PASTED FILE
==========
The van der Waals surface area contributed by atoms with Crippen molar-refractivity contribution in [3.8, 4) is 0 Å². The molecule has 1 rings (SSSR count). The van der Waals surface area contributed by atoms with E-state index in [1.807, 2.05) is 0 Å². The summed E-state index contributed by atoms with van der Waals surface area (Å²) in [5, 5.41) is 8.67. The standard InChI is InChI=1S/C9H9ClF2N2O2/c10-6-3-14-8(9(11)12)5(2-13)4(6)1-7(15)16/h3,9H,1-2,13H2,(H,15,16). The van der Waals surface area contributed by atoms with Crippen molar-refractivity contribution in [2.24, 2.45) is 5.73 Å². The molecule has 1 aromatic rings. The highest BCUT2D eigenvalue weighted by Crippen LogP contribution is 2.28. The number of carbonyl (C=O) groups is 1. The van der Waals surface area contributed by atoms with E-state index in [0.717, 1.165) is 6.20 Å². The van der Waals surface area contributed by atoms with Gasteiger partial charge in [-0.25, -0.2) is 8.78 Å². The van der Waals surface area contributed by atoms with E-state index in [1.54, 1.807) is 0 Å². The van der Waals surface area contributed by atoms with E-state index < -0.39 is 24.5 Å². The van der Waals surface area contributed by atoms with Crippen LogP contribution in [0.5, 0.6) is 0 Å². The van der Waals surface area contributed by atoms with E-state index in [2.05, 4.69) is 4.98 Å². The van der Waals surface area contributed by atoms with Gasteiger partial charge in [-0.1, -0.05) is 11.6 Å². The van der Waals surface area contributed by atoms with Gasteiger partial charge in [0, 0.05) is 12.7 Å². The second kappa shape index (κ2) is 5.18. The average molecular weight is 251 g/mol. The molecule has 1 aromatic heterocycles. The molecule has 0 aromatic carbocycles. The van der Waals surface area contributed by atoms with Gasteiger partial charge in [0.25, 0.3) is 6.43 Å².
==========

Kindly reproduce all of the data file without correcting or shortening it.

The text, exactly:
The van der Waals surface area contributed by atoms with Crippen molar-refractivity contribution in [3.8, 4) is 0 Å². The molecule has 1 rings (SSSR count). The van der Waals surface area contributed by atoms with E-state index in [1.807, 2.05) is 0 Å². The summed E-state index contributed by atoms with van der Waals surface area (Å²) in [5, 5.41) is 8.67. The standard InChI is InChI=1S/C9H9ClF2N2O2/c10-6-3-14-8(9(11)12)5(2-13)4(6)1-7(15)16/h3,9H,1-2,13H2,(H,15,16). The van der Waals surface area contributed by atoms with Crippen molar-refractivity contribution in [2.24, 2.45) is 5.73 Å². The molecule has 1 aromatic rings. The highest BCUT2D eigenvalue weighted by Crippen LogP contribution is 2.28. The number of carbonyl (C=O) groups is 1. The van der Waals surface area contributed by atoms with E-state index in [0.717, 1.165) is 6.20 Å². The van der Waals surface area contributed by atoms with Gasteiger partial charge in [-0.25, -0.2) is 8.78 Å². The van der Waals surface area contributed by atoms with E-state index in [1.54, 1.807) is 0 Å². The van der Waals surface area contributed by atoms with E-state index < -0.39 is 24.5 Å². The van der Waals surface area contributed by atoms with Crippen LogP contribution in [0.5, 0.6) is 0 Å². The van der Waals surface area contributed by atoms with E-state index in [2.05, 4.69) is 4.98 Å². The van der Waals surface area contributed by atoms with Gasteiger partial charge in [-0.1, -0.05) is 11.6 Å². The van der Waals surface area contributed by atoms with Gasteiger partial charge in [0, 0.05) is 12.7 Å². The second kappa shape index (κ2) is 5.18. The average molecular weight is 251 g/mol. The molecule has 1 aromatic heterocycles. The molecule has 0 aromatic carbocycles. The van der Waals surface area contributed by atoms with Gasteiger partial charge in [0.25, 0.3) is 6.43 Å².